HomeHaddonfield NewsNew developments in Haddonfield raise issue of school overcrowding

New developments in Haddonfield raise issue of school overcrowding

Discussions included the potential for redistricting, policy changes

Emily Liu/The Sun
Haddonfield Memorial High School Jazz Band performed live at the board of education meeting last month.

School Superintendent Chuck Klaus addressed the abundance of new developments in Haddonfield and their potential impact on the school district at the board of education’s May meeting.

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He also started a conversation about potential redistricting at the session, emphasizing that he wanted to explain the situation and start a discussion, but not to take formal action.

“We’re going to spend a lot of time talking about it, weighing every option and having feedback with people,” Klaus said, “because this is going to impact (a lot of people) if we do it. We might not even do it. This is just what we’re looking at.”

There are three new developments in the works: The Place at Haddonfield, 20 units of affordable housing expected to be completed in early 2025; 118 and 122 Ellis St., comprised of 18 units, 15 at market price and three affordable hhousing; and the Bancroft property’s planned 120 apartments.

The presentation from Klaus – said to be confirmed by the mayor at the board meeting – included 12 affordable-housing units and 108 market-priced apartments, but a spokesperson for Woodmont Properties confirmed 18 affordable units. A full presentation from the company regarding Bancroft will be held at 7 p.m. Monday at borough hall.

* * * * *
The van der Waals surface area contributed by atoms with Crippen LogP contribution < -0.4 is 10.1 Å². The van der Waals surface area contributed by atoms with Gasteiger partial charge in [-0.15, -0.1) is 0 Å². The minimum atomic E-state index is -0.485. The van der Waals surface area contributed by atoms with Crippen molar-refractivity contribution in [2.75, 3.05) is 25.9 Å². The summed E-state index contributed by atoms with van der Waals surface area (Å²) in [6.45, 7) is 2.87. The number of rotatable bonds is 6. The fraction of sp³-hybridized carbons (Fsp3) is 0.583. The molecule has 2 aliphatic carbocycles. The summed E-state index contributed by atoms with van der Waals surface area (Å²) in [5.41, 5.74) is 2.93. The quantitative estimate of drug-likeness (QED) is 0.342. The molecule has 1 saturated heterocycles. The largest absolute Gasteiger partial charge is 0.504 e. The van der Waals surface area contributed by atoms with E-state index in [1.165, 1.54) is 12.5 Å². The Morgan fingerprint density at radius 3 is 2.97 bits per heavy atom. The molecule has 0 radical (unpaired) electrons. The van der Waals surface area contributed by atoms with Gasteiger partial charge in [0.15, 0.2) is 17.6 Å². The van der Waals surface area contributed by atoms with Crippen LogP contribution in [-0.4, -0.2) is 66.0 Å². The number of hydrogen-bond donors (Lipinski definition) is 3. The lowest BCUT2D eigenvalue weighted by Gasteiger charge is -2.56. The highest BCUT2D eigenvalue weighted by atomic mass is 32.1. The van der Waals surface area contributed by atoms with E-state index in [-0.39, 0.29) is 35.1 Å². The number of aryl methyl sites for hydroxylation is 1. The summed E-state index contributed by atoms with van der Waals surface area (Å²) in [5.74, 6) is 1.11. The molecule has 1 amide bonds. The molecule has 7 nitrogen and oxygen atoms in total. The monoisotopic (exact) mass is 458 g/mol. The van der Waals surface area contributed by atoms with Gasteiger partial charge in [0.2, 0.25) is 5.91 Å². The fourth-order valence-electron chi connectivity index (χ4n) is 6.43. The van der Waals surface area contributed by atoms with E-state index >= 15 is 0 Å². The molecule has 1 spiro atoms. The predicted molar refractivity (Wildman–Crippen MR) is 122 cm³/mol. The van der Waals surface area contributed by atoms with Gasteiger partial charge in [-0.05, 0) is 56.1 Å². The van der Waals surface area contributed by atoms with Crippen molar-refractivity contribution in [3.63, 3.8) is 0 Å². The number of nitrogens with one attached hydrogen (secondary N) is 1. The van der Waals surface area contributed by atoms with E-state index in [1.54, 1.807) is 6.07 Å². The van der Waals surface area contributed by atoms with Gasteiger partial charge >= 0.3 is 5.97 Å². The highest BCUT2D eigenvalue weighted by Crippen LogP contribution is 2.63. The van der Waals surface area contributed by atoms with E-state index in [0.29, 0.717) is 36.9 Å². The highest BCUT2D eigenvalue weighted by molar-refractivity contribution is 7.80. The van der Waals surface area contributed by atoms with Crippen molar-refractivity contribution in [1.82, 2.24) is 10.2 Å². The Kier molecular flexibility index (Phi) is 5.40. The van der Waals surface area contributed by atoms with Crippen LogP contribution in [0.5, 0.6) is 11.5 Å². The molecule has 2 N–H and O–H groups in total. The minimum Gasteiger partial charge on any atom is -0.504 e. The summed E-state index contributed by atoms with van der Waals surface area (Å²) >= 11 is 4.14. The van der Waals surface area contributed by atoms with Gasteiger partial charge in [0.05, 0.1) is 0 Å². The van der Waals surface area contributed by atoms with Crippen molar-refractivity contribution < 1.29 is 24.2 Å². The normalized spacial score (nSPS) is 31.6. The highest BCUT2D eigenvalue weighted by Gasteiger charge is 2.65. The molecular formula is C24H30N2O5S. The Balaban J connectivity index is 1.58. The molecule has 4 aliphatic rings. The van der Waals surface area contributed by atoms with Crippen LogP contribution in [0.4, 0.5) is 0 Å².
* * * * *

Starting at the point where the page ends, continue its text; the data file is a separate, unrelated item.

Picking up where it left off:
The developments mean Klaus anticipates an influx of school students. The proposed units are geographically closest to Central and Tatem elementary schools, which are already near capacity. Haddon has more room for students, but is farther away.

Klaus also noted that compared with neighboring towns, Haddonfield has a higher student-to-population ratio, so the implication is that people are coming to town primarily for the schools.

Another challenge the district faces is addressing already-large class sizes at the elementary school. Klaus explained that even if the district were to add another section there, it would cost about $100,000 to $200,000 more to implement, because it’s not just adding one or two classroom teachers, but also special teachers needed to fulfill contractual obligations.

“We would have to hire additional phys ed, art and language teachers, too,” Klaus noted.

The superintendent acknowledged that although the district values neighborhood schools in a walking district, it must also balance enrollment numbers, because facilities that are maxed out are displacing students. Considerations include the safety of those walking routes.

Proposed solutions include reevaluating swing/flex areas and sending students from certain areas to a different school, reevaluating enrollment policies to create more certainty about where students will go to school and hiring a demographer.

Meanwhile, overcrowding has led to a number of challenges for the district and its families.

“Many of these students are going to bring their pre-K siblings with them because there are families of three or four moving in,” Klaus explained. “Should we send all four to Haddon or one to Haddon and three to Central?”

His question was hypothetical, but it raised the need for making enrollment decisions. Klaus also noted the alarming trend of parents pulling their pre-K and kindergarten students from private, full-day programs and into the district’s half-day program to save their seats for first grade next year.

The district’s issues will again be discussed at the June 20 board of education meeting.

In other news:

  • The board received an English and Language Arts audit update; it’s available for viewing on the district’s YouTube page.
  • The board heard a presentation from the Haddonfield Memorial High School Jazz Band.

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